Oligopoly Pricing: Old Ideas and New Tools

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MIT Press, 2001 - Business & Economics - 425 pages
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The "oligopoly problem"--the question of how prices are formed when the market contains only a few competitors--is one of the more persistent problems in the history of economic thought. In this book Xavier Vives applies a modern game-theoretic approach to develop a theory of oligopoly pricing. Vives begins by relating classic contributions to the field--including those of Cournot, Bertrand, Edgeworth, Chamberlin, and Robinson--to modern game theory. In his discussion of basic game-theoretic tools and equilibrium, he pays particular attention to recent developments in the theory of supermodular games. The middle section of the book, an in-depth treatment of classic static models, provides specialized existence results, characterizations of equilibria, extensions to large markets, and an analysis of comparative statics with a view toward applied work. The final chapters examine commitment issues, entry, information transmission, and collusion using a variety of tools: two-stage games, the modeling of competition under asymmetric information and mechanism design theory, and the theory of repeated and dynamic games, including Markov perfect equilibrium and differential games.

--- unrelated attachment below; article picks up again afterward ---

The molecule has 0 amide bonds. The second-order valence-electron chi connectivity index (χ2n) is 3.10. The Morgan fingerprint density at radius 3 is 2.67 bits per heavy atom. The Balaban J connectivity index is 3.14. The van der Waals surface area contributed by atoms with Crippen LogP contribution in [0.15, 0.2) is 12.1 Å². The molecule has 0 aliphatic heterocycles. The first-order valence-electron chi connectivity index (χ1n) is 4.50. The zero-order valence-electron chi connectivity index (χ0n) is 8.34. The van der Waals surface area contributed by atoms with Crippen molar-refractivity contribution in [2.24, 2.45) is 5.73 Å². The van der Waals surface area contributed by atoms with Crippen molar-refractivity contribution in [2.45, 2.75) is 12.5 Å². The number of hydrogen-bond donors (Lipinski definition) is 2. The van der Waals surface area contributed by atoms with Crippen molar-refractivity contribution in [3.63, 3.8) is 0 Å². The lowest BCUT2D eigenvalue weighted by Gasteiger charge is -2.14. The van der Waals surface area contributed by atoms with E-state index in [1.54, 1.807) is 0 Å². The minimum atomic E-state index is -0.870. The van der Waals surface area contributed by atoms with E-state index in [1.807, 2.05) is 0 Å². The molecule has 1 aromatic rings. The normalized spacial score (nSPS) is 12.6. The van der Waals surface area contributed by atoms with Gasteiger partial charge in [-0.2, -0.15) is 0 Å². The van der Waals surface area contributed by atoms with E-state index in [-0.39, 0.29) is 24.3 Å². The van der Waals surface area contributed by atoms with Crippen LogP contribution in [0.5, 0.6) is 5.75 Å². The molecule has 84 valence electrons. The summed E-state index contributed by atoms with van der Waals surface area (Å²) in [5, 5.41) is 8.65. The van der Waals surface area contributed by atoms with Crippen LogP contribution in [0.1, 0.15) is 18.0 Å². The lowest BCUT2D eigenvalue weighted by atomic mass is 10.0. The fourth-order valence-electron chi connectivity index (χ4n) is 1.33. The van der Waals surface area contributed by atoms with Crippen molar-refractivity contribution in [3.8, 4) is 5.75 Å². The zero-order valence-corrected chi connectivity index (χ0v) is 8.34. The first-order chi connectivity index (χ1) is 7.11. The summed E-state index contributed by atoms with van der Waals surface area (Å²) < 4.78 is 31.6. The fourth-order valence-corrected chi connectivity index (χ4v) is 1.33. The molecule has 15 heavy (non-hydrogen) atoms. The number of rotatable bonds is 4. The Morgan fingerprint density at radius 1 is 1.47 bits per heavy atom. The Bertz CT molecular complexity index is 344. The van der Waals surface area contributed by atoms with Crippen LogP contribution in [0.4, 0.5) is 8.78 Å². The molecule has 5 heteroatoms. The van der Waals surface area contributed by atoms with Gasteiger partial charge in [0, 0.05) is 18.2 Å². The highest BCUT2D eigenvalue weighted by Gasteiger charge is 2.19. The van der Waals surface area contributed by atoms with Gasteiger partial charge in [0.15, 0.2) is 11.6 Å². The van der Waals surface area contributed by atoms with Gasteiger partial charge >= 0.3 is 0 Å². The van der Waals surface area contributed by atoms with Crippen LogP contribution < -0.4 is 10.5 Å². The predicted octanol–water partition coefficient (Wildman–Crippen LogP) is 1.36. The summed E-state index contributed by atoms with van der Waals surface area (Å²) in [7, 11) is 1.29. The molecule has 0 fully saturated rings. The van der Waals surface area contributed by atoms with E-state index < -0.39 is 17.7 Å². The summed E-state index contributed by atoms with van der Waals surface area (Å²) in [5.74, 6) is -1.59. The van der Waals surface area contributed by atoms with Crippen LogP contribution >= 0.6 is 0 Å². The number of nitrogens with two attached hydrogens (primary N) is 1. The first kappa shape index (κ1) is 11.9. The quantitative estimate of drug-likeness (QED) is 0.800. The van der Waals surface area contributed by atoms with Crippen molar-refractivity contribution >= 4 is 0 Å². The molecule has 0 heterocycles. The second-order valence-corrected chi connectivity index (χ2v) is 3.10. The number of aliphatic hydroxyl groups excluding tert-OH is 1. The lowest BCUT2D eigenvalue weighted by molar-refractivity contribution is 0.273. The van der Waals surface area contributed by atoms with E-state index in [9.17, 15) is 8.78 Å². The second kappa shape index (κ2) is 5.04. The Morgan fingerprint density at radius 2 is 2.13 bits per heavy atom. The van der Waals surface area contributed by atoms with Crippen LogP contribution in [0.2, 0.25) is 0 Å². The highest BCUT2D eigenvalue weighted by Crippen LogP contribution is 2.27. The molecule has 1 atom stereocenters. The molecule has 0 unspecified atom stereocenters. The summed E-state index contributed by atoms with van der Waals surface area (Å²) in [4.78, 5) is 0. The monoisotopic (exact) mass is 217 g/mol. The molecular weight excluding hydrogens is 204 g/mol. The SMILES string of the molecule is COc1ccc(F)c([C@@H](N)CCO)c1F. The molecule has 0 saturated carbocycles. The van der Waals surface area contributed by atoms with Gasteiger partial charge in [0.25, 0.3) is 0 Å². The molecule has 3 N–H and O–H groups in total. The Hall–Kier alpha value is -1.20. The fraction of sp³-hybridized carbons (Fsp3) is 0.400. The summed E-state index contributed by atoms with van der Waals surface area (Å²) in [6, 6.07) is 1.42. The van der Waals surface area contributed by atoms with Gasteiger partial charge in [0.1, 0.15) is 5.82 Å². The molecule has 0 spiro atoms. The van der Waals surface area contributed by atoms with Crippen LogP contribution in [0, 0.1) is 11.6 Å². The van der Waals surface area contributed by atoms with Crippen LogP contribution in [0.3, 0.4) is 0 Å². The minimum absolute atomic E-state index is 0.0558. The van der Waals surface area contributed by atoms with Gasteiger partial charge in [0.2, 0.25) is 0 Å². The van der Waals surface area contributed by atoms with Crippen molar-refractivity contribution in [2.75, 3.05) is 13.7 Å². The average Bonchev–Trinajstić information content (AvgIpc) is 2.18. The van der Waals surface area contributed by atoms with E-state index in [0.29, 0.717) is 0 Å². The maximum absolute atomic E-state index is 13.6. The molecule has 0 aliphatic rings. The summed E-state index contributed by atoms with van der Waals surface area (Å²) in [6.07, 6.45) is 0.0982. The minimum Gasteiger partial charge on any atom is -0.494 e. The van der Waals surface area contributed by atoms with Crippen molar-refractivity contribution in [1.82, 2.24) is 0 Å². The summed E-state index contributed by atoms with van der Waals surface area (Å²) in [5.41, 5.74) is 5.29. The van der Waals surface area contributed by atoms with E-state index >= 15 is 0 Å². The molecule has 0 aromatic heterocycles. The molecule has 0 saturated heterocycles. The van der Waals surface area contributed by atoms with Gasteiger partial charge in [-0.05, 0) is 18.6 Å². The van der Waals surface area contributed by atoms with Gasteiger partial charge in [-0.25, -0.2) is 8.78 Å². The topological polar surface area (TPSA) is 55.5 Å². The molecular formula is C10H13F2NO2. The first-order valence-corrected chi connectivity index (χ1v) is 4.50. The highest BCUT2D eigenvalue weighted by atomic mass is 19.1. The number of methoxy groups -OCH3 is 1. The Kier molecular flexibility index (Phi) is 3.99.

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Oligopoly Theory and Modern
Game Theory Tools 11
Summary 69
Foundations of Partial Equilibrium Analysis 75
Consumer Surplus Analysis 85
The Cournot Model 93
Summary 112
Equilibria 154
Product Selection and Complementary Products 176
Summary 177
Conjectures Reactions and Commitment 185
Summary 219
Competition with Asymmetric Information 225
Repeated Interaction and Dynamics 301
Epilogue 353

Summary 138

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About the author (2001)

Xavier Vives is Director of the Institut d'AnÓlisi Econ˛mica, Barcelona.

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